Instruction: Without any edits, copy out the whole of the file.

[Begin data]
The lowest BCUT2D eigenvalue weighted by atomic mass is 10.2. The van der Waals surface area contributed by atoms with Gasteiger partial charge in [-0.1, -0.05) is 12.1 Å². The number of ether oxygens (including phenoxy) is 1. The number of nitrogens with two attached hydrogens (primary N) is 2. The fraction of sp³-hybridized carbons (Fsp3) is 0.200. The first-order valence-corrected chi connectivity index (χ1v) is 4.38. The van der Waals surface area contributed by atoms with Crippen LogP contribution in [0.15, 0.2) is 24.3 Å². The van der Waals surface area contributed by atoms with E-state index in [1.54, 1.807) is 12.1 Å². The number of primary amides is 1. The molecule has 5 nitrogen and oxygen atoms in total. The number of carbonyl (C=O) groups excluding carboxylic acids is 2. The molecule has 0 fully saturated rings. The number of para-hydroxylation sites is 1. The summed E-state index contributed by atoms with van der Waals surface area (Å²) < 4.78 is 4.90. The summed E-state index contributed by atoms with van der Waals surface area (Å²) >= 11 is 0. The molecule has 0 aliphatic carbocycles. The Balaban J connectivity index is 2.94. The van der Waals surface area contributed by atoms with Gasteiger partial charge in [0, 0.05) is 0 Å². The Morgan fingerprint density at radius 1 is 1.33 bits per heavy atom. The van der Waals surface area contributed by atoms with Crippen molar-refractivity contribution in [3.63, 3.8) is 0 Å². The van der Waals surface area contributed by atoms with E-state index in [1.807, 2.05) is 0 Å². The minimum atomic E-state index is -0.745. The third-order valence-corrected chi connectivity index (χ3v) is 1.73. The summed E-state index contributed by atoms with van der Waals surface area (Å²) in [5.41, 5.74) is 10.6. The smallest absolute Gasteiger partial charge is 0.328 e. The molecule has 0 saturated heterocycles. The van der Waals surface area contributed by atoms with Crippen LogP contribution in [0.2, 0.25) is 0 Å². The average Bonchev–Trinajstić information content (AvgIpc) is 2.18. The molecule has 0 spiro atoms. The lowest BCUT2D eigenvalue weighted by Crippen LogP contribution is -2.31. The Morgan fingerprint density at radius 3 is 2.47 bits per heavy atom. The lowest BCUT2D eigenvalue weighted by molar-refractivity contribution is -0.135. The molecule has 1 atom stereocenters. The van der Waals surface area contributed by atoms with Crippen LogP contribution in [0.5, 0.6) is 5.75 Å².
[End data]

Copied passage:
The lowest BCUT2D eigenvalue weighted by atomic mass is 10.2. The van der Waals surface area contributed by atoms with Gasteiger partial charge in [-0.1, -0.05) is 12.1 Å². The number of ether oxygens (including phenoxy) is 1. The number of nitrogens with two attached hydrogens (primary N) is 2. The fraction of sp³-hybridized carbons (Fsp3) is 0.200. The first-order valence-corrected chi connectivity index (χ1v) is 4.38. The van der Waals surface area contributed by atoms with Crippen LogP contribution in [0.15, 0.2) is 24.3 Å². The van der Waals surface area contributed by atoms with E-state index in [1.54, 1.807) is 12.1 Å². The number of primary amides is 1. The molecule has 5 nitrogen and oxygen atoms in total. The number of carbonyl (C=O) groups excluding carboxylic acids is 2. The molecule has 0 fully saturated rings. The number of para-hydroxylation sites is 1. The summed E-state index contributed by atoms with van der Waals surface area (Å²) < 4.78 is 4.90. The summed E-state index contributed by atoms with van der Waals surface area (Å²) >= 11 is 0. The molecule has 0 aliphatic carbocycles. The Balaban J connectivity index is 2.94. The van der Waals surface area contributed by atoms with Gasteiger partial charge in [0, 0.05) is 0 Å². The Morgan fingerprint density at radius 1 is 1.33 bits per heavy atom. The van der Waals surface area contributed by atoms with Crippen molar-refractivity contribution in [3.63, 3.8) is 0 Å². The van der Waals surface area contributed by atoms with E-state index in [1.807, 2.05) is 0 Å². The minimum atomic E-state index is -0.745. The third-order valence-corrected chi connectivity index (χ3v) is 1.73. The summed E-state index contributed by atoms with van der Waals surface area (Å²) in [5.41, 5.74) is 10.6. The smallest absolute Gasteiger partial charge is 0.328 e. The molecule has 0 saturated heterocycles. The van der Waals surface area contributed by atoms with Crippen LogP contribution in [0.2, 0.25) is 0 Å². The average Bonchev–Trinajstić information content (AvgIpc) is 2.18. The molecule has 0 spiro atoms. The lowest BCUT2D eigenvalue weighted by Crippen LogP contribution is -2.31. The Morgan fingerprint density at radius 3 is 2.47 bits per heavy atom. The lowest BCUT2D eigenvalue weighted by molar-refractivity contribution is -0.135. The molecule has 1 atom stereocenters. The van der Waals surface area contributed by atoms with Crippen LogP contribution in [0.5, 0.6) is 5.75 Å².